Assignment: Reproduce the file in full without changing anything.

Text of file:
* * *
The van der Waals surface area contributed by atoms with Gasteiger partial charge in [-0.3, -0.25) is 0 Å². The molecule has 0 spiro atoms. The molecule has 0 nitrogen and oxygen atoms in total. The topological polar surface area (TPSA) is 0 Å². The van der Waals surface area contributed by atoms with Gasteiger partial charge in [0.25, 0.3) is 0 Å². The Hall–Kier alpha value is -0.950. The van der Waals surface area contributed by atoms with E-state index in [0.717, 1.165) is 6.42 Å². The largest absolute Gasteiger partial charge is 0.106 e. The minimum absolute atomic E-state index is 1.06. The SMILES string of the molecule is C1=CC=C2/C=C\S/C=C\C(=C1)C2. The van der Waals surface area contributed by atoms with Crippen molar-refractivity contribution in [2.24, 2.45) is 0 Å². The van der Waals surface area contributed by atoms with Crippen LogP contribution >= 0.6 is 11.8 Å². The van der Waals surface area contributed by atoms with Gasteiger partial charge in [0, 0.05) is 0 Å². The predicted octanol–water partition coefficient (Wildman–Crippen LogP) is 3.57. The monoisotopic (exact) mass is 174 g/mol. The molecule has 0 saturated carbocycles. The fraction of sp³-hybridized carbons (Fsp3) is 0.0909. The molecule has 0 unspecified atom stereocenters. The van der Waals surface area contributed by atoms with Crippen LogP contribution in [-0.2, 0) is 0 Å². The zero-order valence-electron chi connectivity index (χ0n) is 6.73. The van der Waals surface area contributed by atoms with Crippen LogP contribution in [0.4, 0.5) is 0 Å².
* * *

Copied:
The van der Waals surface area contributed by atoms with Gasteiger partial charge in [-0.3, -0.25) is 0 Å². The molecule has 0 spiro atoms. The molecule has 0 nitrogen and oxygen atoms in total. The topological polar surface area (TPSA) is 0 Å². The van der Waals surface area contributed by atoms with Gasteiger partial charge in [0.25, 0.3) is 0 Å². The Hall–Kier alpha value is -0.950. The van der Waals surface area contributed by atoms with E-state index in [0.717, 1.165) is 6.42 Å². The largest absolute Gasteiger partial charge is 0.106 e. The minimum absolute atomic E-state index is 1.06. The SMILES string of the molecule is C1=CC=C2/C=C\S/C=C\C(=C1)C2. The van der Waals surface area contributed by atoms with Crippen molar-refractivity contribution in [2.24, 2.45) is 0 Å². The van der Waals surface area contributed by atoms with Crippen LogP contribution >= 0.6 is 11.8 Å². The van der Waals surface area contributed by atoms with Gasteiger partial charge in [0, 0.05) is 0 Å². The predicted octanol–water partition coefficient (Wildman–Crippen LogP) is 3.57. The monoisotopic (exact) mass is 174 g/mol. The molecule has 0 saturated carbocycles. The fraction of sp³-hybridized carbons (Fsp3) is 0.0909. The molecule has 0 unspecified atom stereocenters. The van der Waals surface area contributed by atoms with Crippen LogP contribution in [-0.2, 0) is 0 Å². The zero-order valence-electron chi connectivity index (χ0n) is 6.73. The van der Waals surface area contributed by atoms with Crippen LogP contribution in [0.4, 0.5) is 0 Å².